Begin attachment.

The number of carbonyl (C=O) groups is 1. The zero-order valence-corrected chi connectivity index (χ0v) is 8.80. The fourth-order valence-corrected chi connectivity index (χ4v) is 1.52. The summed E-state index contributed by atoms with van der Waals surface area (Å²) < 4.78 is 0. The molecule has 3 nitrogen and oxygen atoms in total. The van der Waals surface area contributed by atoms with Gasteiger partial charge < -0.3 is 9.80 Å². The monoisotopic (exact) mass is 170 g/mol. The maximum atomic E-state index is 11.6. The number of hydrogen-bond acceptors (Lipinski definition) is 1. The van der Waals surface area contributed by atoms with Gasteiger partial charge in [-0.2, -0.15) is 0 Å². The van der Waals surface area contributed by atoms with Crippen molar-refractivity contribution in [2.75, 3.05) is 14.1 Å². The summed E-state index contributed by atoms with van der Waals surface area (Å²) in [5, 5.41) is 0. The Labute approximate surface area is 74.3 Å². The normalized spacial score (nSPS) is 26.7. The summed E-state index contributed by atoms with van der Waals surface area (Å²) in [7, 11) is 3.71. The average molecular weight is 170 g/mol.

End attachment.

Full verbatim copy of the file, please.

The number of carbonyl (C=O) groups is 1. The zero-order valence-corrected chi connectivity index (χ0v) is 8.80. The fourth-order valence-corrected chi connectivity index (χ4v) is 1.52. The summed E-state index contributed by atoms with van der Waals surface area (Å²) < 4.78 is 0. The molecule has 3 nitrogen and oxygen atoms in total. The van der Waals surface area contributed by atoms with Gasteiger partial charge < -0.3 is 9.80 Å². The monoisotopic (exact) mass is 170 g/mol. The maximum atomic E-state index is 11.6. The number of hydrogen-bond acceptors (Lipinski definition) is 1. The van der Waals surface area contributed by atoms with Gasteiger partial charge in [-0.2, -0.15) is 0 Å². The van der Waals surface area contributed by atoms with Crippen molar-refractivity contribution in [2.75, 3.05) is 14.1 Å². The summed E-state index contributed by atoms with van der Waals surface area (Å²) in [5, 5.41) is 0. The Labute approximate surface area is 74.3 Å². The normalized spacial score (nSPS) is 26.7. The summed E-state index contributed by atoms with van der Waals surface area (Å²) in [7, 11) is 3.71. The average molecular weight is 170 g/mol.